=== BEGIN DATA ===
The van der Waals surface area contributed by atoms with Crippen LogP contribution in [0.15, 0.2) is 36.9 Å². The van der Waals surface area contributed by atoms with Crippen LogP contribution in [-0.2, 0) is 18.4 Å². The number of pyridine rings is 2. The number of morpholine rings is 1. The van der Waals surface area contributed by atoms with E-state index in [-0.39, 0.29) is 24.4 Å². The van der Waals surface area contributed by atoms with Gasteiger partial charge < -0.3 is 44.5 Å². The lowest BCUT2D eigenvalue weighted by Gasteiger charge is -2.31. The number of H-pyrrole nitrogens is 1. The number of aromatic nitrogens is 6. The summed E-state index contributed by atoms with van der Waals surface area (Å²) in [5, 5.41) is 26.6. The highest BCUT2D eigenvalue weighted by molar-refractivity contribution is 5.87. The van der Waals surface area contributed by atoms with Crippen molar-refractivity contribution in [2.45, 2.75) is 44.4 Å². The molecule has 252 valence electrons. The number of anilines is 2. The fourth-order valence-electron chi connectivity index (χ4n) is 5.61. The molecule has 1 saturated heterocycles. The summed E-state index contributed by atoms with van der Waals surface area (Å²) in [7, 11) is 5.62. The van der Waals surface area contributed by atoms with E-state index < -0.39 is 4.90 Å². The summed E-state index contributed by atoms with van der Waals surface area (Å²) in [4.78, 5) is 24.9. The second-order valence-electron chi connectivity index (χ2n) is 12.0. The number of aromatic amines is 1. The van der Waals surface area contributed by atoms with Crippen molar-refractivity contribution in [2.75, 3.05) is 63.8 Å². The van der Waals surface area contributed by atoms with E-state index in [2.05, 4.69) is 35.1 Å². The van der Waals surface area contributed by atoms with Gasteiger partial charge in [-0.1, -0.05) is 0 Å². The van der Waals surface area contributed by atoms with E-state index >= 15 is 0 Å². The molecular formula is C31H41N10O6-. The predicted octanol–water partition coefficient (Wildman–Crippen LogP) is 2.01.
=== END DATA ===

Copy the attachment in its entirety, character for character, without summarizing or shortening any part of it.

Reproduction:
The van der Waals surface area contributed by atoms with Crippen LogP contribution in [0.15, 0.2) is 36.9 Å². The van der Waals surface area contributed by atoms with Crippen LogP contribution in [-0.2, 0) is 18.4 Å². The number of pyridine rings is 2. The number of morpholine rings is 1. The van der Waals surface area contributed by atoms with E-state index in [-0.39, 0.29) is 24.4 Å². The van der Waals surface area contributed by atoms with Gasteiger partial charge < -0.3 is 44.5 Å². The lowest BCUT2D eigenvalue weighted by Gasteiger charge is -2.31. The number of H-pyrrole nitrogens is 1. The number of aromatic nitrogens is 6. The summed E-state index contributed by atoms with van der Waals surface area (Å²) in [5, 5.41) is 26.6. The highest BCUT2D eigenvalue weighted by molar-refractivity contribution is 5.87. The van der Waals surface area contributed by atoms with Crippen molar-refractivity contribution in [2.45, 2.75) is 44.4 Å². The molecule has 252 valence electrons. The number of anilines is 2. The fourth-order valence-electron chi connectivity index (χ4n) is 5.61. The molecule has 1 saturated heterocycles. The summed E-state index contributed by atoms with van der Waals surface area (Å²) in [7, 11) is 5.62. The van der Waals surface area contributed by atoms with E-state index < -0.39 is 4.90 Å². The summed E-state index contributed by atoms with van der Waals surface area (Å²) in [4.78, 5) is 24.9. The second-order valence-electron chi connectivity index (χ2n) is 12.0. The number of aromatic amines is 1. The van der Waals surface area contributed by atoms with Crippen molar-refractivity contribution in [2.75, 3.05) is 63.8 Å². The van der Waals surface area contributed by atoms with E-state index in [2.05, 4.69) is 35.1 Å². The van der Waals surface area contributed by atoms with Gasteiger partial charge in [-0.1, -0.05) is 0 Å². The van der Waals surface area contributed by atoms with E-state index >= 15 is 0 Å². The molecular formula is C31H41N10O6-. The predicted octanol–water partition coefficient (Wildman–Crippen LogP) is 2.01.